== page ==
John Steinbeck: A Portrait of Despair and Dispossession

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John Steinbeck author

Sometime during the beginning of this century, I was seated along with a host of other viewers, for the screening of the classic film, John Ford’s The Grapes of Wrath at the Calcutta International Film Festival. The black and white film which was based on John Steinbeck’s Pulitzer Prize winning novel of the same name (1939) was an unforgettable experience. I read the book much later. Dispossession and the effects of the Great Depression made the Joad family to leave their homes in the red country soil of Oklahoma in an America much before Donald Trump and Joe Biden. Yet the feelings of love, bonding and belonging vibrate like a resonant chord of music all through the novel.

still from Grapes of Wrath a film based on the novel by John Steinbeck
Still from John Ford’s Grapes of Wrath (1940)

Among Steinbeck’s most renowned works are Of Mice and Men, Cannery Row, East of Eden, besides The Grapes Of Wrath. He was awarded the Nobel Prize for Literature in 1962, exactly six years before his demise. In his acceptance speech, the writer said, “The ancient commission of the writer has not changed…the writer is delegated to declare and to celebrate man’s proven capacity for greatness of heart and spirit – for gallantry in defeat – for courage, compassion and love.”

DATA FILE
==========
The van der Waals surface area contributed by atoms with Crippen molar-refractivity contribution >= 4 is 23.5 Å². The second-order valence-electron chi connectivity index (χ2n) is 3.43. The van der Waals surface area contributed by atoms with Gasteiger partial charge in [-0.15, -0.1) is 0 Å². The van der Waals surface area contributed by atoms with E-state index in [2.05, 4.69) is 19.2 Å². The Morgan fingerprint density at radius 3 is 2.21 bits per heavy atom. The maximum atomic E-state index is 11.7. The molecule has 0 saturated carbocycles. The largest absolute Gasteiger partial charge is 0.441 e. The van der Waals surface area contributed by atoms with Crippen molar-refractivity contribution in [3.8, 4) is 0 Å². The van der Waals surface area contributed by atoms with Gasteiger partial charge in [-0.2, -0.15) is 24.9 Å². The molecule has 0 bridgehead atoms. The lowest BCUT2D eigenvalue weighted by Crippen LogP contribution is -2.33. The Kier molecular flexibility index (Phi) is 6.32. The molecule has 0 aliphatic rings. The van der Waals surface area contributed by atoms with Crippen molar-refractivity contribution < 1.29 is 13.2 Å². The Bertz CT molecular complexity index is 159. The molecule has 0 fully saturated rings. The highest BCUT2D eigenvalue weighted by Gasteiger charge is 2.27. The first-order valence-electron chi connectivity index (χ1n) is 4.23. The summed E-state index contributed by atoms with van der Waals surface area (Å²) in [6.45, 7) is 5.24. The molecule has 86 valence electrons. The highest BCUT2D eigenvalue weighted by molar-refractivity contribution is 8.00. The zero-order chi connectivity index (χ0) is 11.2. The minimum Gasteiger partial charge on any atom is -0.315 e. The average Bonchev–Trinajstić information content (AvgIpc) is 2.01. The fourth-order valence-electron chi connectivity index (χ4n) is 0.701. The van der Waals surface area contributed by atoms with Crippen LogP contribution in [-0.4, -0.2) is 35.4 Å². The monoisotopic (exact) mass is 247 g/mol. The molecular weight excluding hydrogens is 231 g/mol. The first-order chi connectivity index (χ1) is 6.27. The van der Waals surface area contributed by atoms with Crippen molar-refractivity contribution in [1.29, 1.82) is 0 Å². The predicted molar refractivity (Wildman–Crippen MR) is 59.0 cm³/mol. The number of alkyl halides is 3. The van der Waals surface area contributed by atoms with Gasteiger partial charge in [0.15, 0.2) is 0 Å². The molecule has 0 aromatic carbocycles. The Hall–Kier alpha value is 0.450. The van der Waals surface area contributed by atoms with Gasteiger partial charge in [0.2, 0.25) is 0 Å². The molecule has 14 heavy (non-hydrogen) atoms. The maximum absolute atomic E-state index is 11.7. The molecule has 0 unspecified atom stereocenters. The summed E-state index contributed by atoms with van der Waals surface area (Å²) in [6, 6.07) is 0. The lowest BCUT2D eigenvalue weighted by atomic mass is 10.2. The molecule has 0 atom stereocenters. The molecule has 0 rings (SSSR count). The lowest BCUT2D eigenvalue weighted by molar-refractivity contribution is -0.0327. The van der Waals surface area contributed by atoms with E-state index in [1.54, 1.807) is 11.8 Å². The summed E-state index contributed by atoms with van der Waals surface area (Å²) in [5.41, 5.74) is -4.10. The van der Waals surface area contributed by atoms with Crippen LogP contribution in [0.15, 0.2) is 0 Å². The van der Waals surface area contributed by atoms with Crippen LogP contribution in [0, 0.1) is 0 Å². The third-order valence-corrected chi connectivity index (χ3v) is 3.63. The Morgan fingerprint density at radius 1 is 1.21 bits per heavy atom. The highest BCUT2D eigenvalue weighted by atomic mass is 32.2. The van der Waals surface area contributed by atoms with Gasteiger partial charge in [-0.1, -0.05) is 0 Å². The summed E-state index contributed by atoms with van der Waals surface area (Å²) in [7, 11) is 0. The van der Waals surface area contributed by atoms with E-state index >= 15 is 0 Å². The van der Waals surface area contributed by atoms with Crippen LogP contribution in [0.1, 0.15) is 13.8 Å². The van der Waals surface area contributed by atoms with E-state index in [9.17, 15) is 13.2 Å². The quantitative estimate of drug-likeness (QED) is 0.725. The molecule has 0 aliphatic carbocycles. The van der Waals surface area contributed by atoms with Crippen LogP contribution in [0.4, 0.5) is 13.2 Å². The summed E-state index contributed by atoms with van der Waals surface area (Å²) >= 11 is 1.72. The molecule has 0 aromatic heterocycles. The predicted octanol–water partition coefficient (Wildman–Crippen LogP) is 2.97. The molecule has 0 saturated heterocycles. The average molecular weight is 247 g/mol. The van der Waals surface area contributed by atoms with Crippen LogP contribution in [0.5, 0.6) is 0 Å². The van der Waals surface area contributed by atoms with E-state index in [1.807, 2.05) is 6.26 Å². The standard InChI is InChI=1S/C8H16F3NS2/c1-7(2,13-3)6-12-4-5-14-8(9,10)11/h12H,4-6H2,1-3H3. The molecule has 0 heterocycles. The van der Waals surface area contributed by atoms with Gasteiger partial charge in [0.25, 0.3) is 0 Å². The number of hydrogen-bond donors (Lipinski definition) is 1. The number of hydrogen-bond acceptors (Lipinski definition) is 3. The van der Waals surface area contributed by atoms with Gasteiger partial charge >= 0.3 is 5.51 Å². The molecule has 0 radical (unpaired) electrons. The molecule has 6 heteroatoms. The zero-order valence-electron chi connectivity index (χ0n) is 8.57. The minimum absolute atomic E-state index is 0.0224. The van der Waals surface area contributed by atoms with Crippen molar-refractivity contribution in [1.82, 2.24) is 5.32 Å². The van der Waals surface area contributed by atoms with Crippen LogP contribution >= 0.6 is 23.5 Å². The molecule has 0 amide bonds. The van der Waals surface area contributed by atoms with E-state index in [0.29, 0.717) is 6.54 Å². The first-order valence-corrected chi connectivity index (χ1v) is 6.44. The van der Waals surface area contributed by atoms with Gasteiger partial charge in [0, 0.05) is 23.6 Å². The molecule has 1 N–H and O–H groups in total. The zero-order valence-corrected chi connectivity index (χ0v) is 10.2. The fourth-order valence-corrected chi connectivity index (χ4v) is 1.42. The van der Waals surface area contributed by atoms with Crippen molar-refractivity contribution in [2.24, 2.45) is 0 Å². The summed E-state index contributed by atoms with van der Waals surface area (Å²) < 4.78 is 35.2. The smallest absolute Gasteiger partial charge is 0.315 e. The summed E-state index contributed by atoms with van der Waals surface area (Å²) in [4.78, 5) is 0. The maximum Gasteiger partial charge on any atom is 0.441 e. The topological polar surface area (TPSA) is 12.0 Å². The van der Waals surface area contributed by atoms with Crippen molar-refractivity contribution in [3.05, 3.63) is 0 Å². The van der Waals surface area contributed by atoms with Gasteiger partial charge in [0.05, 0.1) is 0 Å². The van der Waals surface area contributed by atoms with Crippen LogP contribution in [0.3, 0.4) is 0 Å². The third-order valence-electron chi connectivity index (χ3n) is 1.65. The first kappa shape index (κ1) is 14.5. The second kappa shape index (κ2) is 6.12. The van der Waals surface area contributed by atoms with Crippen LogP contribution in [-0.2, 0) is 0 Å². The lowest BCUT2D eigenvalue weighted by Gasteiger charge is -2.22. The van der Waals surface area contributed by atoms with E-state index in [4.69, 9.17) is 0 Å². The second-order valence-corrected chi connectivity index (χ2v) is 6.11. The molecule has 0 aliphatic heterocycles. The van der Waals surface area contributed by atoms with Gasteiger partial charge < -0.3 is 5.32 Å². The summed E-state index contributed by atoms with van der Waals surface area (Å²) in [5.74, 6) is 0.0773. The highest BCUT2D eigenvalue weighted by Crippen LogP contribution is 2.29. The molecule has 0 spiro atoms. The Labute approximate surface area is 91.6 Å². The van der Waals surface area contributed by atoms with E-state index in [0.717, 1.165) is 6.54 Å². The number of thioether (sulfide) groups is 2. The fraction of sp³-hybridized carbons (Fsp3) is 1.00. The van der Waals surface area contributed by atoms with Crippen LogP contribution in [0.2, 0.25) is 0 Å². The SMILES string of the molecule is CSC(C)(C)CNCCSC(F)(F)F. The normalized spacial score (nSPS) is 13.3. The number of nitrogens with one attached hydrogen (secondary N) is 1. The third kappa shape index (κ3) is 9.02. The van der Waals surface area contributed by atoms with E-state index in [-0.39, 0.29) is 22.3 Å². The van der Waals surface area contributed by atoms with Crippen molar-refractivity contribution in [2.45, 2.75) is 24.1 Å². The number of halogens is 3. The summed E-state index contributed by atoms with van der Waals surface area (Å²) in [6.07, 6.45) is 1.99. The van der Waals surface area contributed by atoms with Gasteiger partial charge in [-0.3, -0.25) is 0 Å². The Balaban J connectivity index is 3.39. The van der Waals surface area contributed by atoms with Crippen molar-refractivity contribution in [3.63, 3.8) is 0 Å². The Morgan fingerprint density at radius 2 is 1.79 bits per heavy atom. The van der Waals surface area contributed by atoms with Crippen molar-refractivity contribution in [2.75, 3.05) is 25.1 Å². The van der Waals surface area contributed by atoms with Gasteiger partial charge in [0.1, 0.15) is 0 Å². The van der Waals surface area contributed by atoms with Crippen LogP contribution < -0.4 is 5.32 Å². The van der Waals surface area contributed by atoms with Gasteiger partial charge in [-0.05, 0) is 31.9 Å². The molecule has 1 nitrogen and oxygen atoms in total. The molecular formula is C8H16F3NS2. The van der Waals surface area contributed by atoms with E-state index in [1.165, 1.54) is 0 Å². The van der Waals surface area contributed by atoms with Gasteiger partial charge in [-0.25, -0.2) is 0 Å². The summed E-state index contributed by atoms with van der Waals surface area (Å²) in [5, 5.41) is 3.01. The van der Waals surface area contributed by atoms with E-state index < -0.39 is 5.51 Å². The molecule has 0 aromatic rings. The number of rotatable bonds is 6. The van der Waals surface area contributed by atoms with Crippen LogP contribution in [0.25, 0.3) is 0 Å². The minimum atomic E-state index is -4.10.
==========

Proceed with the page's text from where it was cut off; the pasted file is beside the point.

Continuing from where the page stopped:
In her Foreword to The Grapes of Wrath, Elaine Steinbeck, the author’s wife wrote, “When John Steinbeck and I began to fall in love, he took me for long drives around northern California, in what is now called Steinbeck Country, to show me the land where he had grown up and the places he had especially loved…. I asked, ‘When did you begin to write?’ And John said almost in wonder, ‘I don’t remember a time I didn’t write.’ “
This particular quote reminds me of another famous line by another American novelist, Ernest Hemingway who had said that the writer’s job is to sit before a typewriter and bleed away.

Steinbeck loved his country passionately and compelled his readers to follow suit. The pathos in his books and the ultimate victory of the human spirit which endures all sufferings, also reminds me of the loneliest and the most profound among the Bengali poets of the bygone post-Tagorean era – Jibanananda Das. Against the miseries of the Joad family, are juxtaposed the emotions of adultery, conflict and murder in his East Of Eden, where the histories of two families get deeply intertwined within rural California.

Sometime ago, I was gifted with a copy of Jeffrey Archer’s short story collection, Tell Tale. There, in the book, a story named ‘A Wasted Hour’ relates the wonder of a girl, who receives a lift on the way to her college. Along the way and by way of conversation, it turned out that the man on the driving seat was none other than John Steinbeck.

The latter, the most American of American writers, was a giant in the world of twentieth century world literature. As long as man will breathe and continue to read, John Steinbeck will remain in our hearts and minds as the writer who had been vocal about the hunger and discontent of the dispossessed.

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